Tacoma 3rd Gen Reliability (BUYERS GUIDE)

If you are in the market for a used 3rd Generation Toyota Tacoma then this article could shed some light. I’ll share some real-world feedback from 3rd Gen Tacoma owners discussing their trucks and what sort of reliability they’ve experienced over the years. 

The 3rd generation 4.0 V6 and 2.7 4-cylinder Tacoma’s are well engineered trucks with a decent track record for reliability and high mileage.

This article discusses how the Toyota Tacoma fairs as a used truck and what common issues you should be aware of.

It’s always a gamble when purchasing any used car no matter what the internet forums and service books tells you. Sometimes you just never can tell, since even Tacoma owners reported buying so-called “lemons”, so you’ll never know until you really know.

Tacoma 3rd Gen Reliability – The Honest truth

With that being said, history has proven that certain brands tend to hold their value better over time and make for a safer used option than others. A quick look online at 3rd Gen Tacoma reviews and ratings will have you believe that the Tacoma’s reliability is average and actually perceived to be lower than the previous gen 2. This is not entirely accurate since many of these reviews were carried out on the latest models.

Many early models of any new release have their teething issues. Also the Tacoma’s are a far cry from the bare bones basic 1st generations, and sport many new creature comforts, technology, and safety features. The more technology you build into any vehicle, the higher the chances are of something breaking.

This doesn’t necessarily make them unreliable and over time many of the initial teething issues were resolved through TSB (Technical Service Bulletins) which then got rolled out one the production line.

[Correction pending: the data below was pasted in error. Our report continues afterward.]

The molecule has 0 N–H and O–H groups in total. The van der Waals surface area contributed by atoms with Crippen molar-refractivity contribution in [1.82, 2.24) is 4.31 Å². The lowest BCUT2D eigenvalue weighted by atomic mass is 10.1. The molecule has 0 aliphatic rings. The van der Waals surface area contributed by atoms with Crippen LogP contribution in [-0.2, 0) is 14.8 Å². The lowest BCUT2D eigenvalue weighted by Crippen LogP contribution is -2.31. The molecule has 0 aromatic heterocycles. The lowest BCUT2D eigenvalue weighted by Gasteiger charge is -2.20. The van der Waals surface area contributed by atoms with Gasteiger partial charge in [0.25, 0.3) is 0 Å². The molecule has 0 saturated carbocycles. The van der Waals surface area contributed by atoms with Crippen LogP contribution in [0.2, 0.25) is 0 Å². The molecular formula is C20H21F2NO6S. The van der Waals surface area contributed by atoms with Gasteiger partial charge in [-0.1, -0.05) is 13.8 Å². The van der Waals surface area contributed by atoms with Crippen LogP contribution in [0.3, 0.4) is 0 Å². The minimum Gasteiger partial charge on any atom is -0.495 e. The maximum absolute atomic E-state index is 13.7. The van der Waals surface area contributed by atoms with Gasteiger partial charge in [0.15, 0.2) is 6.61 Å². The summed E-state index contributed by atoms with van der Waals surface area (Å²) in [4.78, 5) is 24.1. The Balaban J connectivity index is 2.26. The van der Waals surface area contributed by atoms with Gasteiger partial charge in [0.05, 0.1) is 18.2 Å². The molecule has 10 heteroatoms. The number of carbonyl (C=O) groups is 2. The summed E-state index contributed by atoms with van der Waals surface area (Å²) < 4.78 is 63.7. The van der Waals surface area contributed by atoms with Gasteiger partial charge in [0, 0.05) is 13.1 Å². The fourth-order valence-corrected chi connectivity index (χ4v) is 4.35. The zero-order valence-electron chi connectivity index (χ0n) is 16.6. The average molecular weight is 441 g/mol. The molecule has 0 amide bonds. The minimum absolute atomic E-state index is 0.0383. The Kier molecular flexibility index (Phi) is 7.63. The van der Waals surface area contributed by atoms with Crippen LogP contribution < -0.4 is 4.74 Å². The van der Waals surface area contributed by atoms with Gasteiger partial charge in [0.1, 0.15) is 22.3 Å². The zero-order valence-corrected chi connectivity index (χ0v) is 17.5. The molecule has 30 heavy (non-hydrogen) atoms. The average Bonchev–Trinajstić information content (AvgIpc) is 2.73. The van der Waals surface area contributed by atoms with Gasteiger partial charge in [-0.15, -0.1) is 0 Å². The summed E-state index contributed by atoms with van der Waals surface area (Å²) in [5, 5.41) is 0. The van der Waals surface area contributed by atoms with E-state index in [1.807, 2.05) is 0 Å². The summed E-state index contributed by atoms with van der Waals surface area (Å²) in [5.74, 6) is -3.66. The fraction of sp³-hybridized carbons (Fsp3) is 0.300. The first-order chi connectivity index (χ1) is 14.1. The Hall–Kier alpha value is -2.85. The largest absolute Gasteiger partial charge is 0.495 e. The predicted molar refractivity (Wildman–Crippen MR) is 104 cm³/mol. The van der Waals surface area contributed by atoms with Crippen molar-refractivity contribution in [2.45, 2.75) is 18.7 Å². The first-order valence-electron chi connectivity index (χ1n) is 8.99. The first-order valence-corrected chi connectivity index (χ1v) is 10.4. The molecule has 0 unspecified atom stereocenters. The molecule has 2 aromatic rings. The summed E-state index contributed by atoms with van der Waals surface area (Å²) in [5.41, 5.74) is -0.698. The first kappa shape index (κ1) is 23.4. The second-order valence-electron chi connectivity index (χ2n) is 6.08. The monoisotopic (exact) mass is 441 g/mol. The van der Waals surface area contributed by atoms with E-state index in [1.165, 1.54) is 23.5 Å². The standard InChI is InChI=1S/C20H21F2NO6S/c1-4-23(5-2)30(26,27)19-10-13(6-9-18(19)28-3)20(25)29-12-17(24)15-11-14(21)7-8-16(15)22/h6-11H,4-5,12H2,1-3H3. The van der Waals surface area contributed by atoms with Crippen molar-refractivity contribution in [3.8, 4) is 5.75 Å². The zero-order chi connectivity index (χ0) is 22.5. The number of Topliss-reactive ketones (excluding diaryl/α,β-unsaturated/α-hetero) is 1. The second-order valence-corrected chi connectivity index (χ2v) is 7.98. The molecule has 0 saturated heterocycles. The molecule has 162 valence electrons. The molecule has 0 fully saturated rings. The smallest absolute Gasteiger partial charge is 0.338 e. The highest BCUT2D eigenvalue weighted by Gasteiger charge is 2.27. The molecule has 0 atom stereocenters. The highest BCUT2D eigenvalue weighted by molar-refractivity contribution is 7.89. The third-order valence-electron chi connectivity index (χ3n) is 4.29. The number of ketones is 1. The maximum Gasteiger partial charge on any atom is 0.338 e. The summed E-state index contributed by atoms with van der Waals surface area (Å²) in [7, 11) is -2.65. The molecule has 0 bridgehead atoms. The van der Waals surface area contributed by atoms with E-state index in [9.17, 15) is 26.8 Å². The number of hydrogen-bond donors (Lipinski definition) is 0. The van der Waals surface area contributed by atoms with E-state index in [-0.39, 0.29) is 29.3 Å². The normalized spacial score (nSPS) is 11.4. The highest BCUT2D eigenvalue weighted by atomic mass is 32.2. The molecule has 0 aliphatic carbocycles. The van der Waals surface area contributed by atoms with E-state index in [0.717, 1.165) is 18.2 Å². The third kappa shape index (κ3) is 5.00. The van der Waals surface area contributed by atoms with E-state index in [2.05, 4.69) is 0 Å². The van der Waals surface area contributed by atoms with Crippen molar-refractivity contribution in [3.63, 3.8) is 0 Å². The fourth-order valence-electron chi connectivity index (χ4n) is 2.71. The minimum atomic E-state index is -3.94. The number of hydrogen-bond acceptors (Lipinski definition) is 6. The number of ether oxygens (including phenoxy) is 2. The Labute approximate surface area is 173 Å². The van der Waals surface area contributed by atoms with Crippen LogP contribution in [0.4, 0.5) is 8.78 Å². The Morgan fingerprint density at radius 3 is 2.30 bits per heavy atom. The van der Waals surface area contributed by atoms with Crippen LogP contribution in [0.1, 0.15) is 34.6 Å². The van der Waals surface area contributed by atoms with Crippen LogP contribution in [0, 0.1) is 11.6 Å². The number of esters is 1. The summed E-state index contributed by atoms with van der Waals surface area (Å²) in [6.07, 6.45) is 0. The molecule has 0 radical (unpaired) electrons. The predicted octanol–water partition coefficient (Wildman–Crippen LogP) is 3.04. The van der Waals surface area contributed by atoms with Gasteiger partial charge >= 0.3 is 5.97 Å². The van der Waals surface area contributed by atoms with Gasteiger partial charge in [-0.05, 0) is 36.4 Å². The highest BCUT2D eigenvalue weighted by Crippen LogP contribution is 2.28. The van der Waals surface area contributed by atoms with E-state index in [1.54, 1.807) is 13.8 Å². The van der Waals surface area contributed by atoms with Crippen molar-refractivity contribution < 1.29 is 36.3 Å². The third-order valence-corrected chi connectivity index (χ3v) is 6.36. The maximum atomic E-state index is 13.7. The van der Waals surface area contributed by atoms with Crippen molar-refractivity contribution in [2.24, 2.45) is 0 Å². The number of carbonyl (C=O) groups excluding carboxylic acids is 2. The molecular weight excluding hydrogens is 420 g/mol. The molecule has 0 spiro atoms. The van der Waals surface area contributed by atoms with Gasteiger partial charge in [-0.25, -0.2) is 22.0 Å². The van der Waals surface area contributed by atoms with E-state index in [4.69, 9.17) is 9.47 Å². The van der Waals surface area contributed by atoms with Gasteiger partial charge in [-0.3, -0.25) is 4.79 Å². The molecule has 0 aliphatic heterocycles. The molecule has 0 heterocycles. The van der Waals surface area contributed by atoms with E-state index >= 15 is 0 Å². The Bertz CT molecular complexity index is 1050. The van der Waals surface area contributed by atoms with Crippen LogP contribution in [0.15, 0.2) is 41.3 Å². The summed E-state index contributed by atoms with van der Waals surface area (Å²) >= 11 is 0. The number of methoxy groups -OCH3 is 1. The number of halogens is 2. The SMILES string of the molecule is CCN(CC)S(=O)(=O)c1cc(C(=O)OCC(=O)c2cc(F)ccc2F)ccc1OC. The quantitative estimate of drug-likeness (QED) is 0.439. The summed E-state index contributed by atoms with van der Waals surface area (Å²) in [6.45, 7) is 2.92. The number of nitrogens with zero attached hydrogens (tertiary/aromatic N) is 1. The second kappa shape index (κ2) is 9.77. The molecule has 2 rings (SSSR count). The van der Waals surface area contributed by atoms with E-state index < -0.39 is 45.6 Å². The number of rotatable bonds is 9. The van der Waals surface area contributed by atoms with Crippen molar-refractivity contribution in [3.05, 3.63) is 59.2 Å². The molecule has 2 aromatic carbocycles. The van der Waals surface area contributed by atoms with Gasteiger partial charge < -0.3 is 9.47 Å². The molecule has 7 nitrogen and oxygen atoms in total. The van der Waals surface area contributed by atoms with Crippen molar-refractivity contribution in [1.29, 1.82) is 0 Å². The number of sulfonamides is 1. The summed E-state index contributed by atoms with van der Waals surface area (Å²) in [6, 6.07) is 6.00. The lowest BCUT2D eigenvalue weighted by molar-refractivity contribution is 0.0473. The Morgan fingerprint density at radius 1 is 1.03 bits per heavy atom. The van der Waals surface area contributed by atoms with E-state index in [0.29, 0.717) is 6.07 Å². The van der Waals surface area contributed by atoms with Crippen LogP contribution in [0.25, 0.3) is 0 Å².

The stats and data proves that the Gen 3 Tacoma is still the most reliable mid-size truck in production, and that Toyota is still the most reliable brand.

So sure, there might be certain early model “Tacos” to be wary of, however, they are more the exception than the rule.

Don’t take my word for it, let’s look at what actual Tacoma Owners have to say…

Owners Feedback – 3rd Gen Tacoma Reliability

I have both a 2nd and 3rd gen and one is in no way more reliable than the other. Don’t buy a 2019 wait for the 2020s to start hitting the lots cool new features such as a larger in dash screen, led headlights and taillights, and power adjustable front seats to name a few. Don’t be intimidated to buy a 3rd gen, i prefer it to my 2nd gen, but still do love my sport. Good luck.


Reliability can only be gauged over time. How can something that hasn’t been around long be rated on something that can only be manifested over a period of time?

Having said that, the ‘16’s did have issues that were addressed through TSB’s as was already pointed out. I have a ‘19 and have had no problems with it whatsoever.

I suggest taking a good long test drive of the particular truck you’re interested in and going from there in order to ensure you like it. But I wouldn’t worry about reliability. It’s single most reason I bought my truck. It’s still going to be head and shoulders above any other make available in that category…


Good point!

Ultimately since Toyota added a lot more complexity, it will just by default probably be less reliable. If you are comparing say an old school 4 cylinder with a 4 speed transmission and a low compression ratio vs our new Otto/Attkinson, double injector, variable valve timing, high compression ratio 6 speed transmission, just by default it will be less reliable because there is more to break/wear out.

Having said that, the data clearly shows Tacoma is the most reliable mid size truck on the market and Toyota is the most reliable brand.


The only problem I had with my ’17 was the instrument cluster. I had to have it replaced at 1500 miles. The tach was sticking in hot weather. The only complaint I have is Toyota’s lack of added features that most vehicles have these days. Like intermittent wipers for one.


I’ve had zero issues with my ’16 other than the rear diff leak that was fixed in the recall. Other than that, it’s been solid as a rock.